Canadian Wage Gains Haven’t Been This Sluggish Since the 1990sBy
Country added 19,400 jobs in March, triple median forecast
Manufacturing makes comeback, with jobs up most since 2002
The two-faced nature of Canada’s labor market was on full display as employers continued to hire but resisted raising wages.
Canada added 19,400 jobs in March, for an employment gain of 276,400 over the past 12 months, Statistics Canada said Friday from Ottawa. Yet, the pace of annual wage rate increases fell to 1.1 percent, the lowest since the 1990s.
The data will only deepen a puzzle for policy makers who have been perplexed by the conflicting trends in the country’s jobs market. The Bank of Canada has highlighted “subdued” wage growth and hours worked as evidence of continued lack in the country’s labor market. Wage gains that aren’t matching the cost of living may undermine Prime Minister Justin Trudeau’s claim that he is making real gains for a broad swath of the middle class.
- The average hourly wage rate for all workers was C$26.12 in March. That’s a 1.1 percent raise from a year earlier, which is the slowest pace since 1998. For historical perspective, wage gains have averaged 2.7 percent over the past decade.
- Permanent workers are doing even worse on the wage front. They had a 0.9 percent wage increase in March, which is the lowest in data going back to 1997.
- The weakness in wage gains seems to be an Ontario phenomenon. The province, which has led employment increases over the past year, recorded an annual 0.1 percent increase in wages in March, also the lowest on record.
- The unemployment rate ticked up slightly to 6.7 percent as more people entered the labor force.
- On the brighter side, manufacturing looks like it came back in March, with a gain of 24,400 positions, the most since 2002.
- Also, there was an acceleration in the total number of hours worked in the Canadian economy, which is an indicator of how much income workers generate. That helps offset the wage weakness. Hours worked jumped 1.1 percent during the month, the biggest one-month gain since 2009, following almost three years of practically no growth.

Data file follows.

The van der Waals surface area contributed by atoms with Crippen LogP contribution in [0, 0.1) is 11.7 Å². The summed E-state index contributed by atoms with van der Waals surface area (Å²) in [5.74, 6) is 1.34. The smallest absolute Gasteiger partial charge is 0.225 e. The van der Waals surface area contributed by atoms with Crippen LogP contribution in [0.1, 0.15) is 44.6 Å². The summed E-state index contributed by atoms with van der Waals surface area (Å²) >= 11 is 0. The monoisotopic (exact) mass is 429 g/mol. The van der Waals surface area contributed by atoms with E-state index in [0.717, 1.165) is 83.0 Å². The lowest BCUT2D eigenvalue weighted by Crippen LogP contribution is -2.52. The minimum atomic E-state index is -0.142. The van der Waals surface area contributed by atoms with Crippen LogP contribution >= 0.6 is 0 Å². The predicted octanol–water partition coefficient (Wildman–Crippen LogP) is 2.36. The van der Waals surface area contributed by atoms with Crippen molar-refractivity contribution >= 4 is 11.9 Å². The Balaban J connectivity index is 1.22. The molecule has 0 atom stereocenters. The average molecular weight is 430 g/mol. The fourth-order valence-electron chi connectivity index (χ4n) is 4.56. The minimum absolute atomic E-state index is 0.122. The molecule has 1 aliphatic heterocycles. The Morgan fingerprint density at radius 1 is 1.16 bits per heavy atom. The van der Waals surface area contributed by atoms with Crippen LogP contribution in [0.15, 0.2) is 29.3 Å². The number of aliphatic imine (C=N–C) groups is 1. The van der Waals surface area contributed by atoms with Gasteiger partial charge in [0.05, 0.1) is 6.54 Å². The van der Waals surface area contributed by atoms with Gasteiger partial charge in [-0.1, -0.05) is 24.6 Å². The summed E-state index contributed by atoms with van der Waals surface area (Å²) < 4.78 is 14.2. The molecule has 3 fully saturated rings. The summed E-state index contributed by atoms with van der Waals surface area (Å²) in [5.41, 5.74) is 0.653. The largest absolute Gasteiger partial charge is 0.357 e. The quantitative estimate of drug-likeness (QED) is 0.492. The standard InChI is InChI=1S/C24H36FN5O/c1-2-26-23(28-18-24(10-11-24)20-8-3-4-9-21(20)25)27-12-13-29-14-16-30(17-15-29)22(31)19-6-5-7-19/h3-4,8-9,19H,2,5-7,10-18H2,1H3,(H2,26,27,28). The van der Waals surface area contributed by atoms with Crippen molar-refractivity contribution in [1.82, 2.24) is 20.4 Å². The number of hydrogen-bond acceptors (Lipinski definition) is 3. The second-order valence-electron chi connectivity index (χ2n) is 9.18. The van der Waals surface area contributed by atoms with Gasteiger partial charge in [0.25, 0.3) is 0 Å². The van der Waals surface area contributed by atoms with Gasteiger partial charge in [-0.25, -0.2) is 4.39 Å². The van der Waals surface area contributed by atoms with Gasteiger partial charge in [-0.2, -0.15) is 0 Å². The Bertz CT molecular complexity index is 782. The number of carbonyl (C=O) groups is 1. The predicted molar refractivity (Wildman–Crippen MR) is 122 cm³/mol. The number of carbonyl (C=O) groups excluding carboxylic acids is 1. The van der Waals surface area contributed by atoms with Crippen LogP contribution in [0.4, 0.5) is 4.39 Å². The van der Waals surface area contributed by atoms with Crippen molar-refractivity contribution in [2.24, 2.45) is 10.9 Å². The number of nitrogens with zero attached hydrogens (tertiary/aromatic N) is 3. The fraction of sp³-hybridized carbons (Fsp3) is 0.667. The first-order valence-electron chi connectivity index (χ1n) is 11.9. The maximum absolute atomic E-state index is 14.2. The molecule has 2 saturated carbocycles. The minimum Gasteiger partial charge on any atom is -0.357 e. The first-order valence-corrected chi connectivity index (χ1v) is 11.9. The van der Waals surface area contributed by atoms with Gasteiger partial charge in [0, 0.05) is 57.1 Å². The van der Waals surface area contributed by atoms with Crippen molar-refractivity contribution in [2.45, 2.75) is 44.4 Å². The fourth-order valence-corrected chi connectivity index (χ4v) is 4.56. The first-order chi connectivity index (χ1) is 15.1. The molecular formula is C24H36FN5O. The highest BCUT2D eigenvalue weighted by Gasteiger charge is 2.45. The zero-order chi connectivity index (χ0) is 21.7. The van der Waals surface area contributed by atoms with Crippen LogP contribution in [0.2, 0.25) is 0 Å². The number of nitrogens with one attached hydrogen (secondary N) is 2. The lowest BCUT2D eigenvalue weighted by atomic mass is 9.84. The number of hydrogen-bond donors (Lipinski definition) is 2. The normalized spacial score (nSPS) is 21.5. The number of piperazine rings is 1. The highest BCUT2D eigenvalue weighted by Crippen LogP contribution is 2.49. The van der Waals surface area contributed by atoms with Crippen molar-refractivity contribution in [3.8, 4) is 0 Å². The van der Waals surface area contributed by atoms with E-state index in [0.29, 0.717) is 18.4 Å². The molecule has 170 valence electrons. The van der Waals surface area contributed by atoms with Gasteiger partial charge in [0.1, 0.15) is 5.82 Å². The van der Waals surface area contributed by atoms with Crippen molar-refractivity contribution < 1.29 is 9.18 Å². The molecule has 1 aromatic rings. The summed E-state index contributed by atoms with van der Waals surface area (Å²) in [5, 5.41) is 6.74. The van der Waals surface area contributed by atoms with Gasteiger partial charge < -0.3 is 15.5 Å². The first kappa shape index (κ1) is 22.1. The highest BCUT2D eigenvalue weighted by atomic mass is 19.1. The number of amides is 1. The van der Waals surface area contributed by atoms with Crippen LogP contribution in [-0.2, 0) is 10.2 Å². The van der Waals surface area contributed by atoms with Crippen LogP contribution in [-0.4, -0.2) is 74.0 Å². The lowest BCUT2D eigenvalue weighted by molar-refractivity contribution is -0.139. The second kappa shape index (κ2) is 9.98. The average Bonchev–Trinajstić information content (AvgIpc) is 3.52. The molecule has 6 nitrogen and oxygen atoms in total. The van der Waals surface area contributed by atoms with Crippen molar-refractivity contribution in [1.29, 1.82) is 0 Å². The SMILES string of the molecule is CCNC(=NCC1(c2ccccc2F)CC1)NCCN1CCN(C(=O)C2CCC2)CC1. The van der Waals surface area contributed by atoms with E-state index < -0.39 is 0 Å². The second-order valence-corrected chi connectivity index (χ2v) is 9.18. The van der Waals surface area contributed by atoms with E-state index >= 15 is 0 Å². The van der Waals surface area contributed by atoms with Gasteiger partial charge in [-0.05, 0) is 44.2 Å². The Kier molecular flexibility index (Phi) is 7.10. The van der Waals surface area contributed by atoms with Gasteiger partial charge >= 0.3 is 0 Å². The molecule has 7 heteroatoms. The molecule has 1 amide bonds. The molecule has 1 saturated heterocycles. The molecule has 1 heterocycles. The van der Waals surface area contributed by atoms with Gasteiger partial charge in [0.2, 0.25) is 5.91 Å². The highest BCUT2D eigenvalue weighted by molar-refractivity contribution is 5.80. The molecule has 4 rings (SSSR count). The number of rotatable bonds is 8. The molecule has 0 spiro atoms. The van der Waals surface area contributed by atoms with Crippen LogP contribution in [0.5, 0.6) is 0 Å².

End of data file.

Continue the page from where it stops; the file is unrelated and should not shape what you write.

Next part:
“Despite outsized gains over the prior months, the Canadian labor market continued to beat expectations in March -- for an eighth consecutive month -- with a very decent gain,” Matthieu Arseneau, senior economist at National Bank of Canada, said in a research note. “Another positive point was the surging hours worked in March, a development that could alleviate the Bank of Canada’s concerns about this indicator.”
Policy makers have been wary of recent upswing in economy data and this report will probably feed their worries even with the job gains. While economic growth has been accelerating and employers are hiring, it’s tough to conclude the recovery has fully taken hold without a pick-up in wages.
- Canada’s employment has been increasing at an annual pace of about 1.5 percent in recent months, growth not seen since the start of 2013.
- The mix between full-time and part-time jobs has also improved. The net job gain in March reflected an increase of 18,400 full-time jobs and a gain of 1,000 part-time workers. Canada has added 223,100 full-time jobs over the past year versus 53,300 part-time jobs.